The more apps you leave installed, the more you have to scroll through looking for the ones you actually use. Let’s clear out the clutter in 2017.
Set up two-factor authentication
Make your account as secure as possible.
Your Google account is the key to your phone, and it can be even more than that if you use Google’s services to create documents or back up your photos (which you should be doing). You should make certain this account can’t be compromised, and the best way to do that is to set up two-factor authorization (2FA). It’s a little bit of a pain, but it’s not as bad as it used to be.
With two-factor enabled, you will need to have access to your phone every time you log into your Google account. To set up 2FA, go to your Google account settings from a browser and open the Sign-in and security menu. You can opt to get one-time use codes via SMS or an authenticator app (Authy is great for this). Google also supports one-tap verification prompts on your verified phone to confirm log-ins.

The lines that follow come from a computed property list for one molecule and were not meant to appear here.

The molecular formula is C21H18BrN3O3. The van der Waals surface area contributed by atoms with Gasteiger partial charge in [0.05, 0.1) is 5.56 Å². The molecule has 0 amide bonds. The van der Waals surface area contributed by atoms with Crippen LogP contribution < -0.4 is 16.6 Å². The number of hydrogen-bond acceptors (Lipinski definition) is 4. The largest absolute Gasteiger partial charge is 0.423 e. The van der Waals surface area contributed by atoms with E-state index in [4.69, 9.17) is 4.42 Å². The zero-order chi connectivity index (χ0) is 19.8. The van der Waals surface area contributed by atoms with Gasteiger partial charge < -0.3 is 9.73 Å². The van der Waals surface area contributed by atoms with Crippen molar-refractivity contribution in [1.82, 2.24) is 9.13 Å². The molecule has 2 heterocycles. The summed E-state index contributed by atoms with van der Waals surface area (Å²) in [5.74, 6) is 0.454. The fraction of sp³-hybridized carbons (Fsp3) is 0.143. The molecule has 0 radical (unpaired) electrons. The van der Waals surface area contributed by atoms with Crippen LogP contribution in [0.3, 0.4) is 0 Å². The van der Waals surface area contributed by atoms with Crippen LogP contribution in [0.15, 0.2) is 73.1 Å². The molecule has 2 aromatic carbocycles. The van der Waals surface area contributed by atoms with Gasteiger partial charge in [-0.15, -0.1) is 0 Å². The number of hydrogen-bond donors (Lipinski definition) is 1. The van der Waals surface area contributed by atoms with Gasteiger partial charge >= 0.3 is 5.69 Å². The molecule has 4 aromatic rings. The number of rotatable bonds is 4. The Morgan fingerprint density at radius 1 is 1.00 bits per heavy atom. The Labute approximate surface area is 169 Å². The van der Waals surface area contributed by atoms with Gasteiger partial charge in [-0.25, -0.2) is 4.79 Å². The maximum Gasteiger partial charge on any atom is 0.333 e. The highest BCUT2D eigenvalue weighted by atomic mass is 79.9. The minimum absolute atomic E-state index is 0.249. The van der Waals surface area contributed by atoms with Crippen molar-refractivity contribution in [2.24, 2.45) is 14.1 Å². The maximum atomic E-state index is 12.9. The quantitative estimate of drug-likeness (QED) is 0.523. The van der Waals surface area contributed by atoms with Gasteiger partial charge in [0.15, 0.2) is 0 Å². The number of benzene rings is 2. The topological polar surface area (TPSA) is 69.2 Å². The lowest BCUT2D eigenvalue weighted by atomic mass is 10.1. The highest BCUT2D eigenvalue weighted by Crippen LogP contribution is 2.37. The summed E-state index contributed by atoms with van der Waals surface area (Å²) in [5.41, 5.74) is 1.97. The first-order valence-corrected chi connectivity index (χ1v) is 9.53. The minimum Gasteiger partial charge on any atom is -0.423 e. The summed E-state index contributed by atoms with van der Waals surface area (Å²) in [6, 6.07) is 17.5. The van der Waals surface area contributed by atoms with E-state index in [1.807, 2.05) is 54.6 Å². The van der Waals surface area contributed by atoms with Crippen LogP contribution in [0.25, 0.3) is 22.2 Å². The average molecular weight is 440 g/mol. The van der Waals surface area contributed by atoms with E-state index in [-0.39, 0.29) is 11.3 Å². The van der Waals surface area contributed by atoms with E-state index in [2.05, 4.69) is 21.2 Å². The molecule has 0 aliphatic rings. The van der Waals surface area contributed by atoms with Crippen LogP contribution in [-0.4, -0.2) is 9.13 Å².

You should also make sure to print a copy of the backup 2FA codes provided by Google and keep them in a safe place. This will help you access your account in the event you’re locked out. Other services like Dropbox and Facebook support two-factor as well, but start with securing your Google account and see how it goes.
Actually pay for quality apps and games
If we don’t support developers, it’s going to be in-app purchases as far as the eye can see.
Android would not be nearly as cool if not for the efforts of hard-working developers around the world. Sometimes devs see fit to create cool things for free, but they usually want to be compensated for their hard work. A lot of Android users don’t buy apps, but we should be rewarding the developers who create quality items. A few dollars for something you’ll get a lot of use out of is completely reasonable, and it keeps devs in business.
There are a lot of games that use clever psychological ploys to push people into making in-app purchases over and over. It’s only become more common over time because these apps are downloaded much more often than games that just cost a few dollars up-front. Buying a game that doesn’t have in-app purchases every now and then keeps developers interested in making such titles. Otherwise, we’re all going to be stuck paying $0.99 for baskets of gems in every game, eventually.
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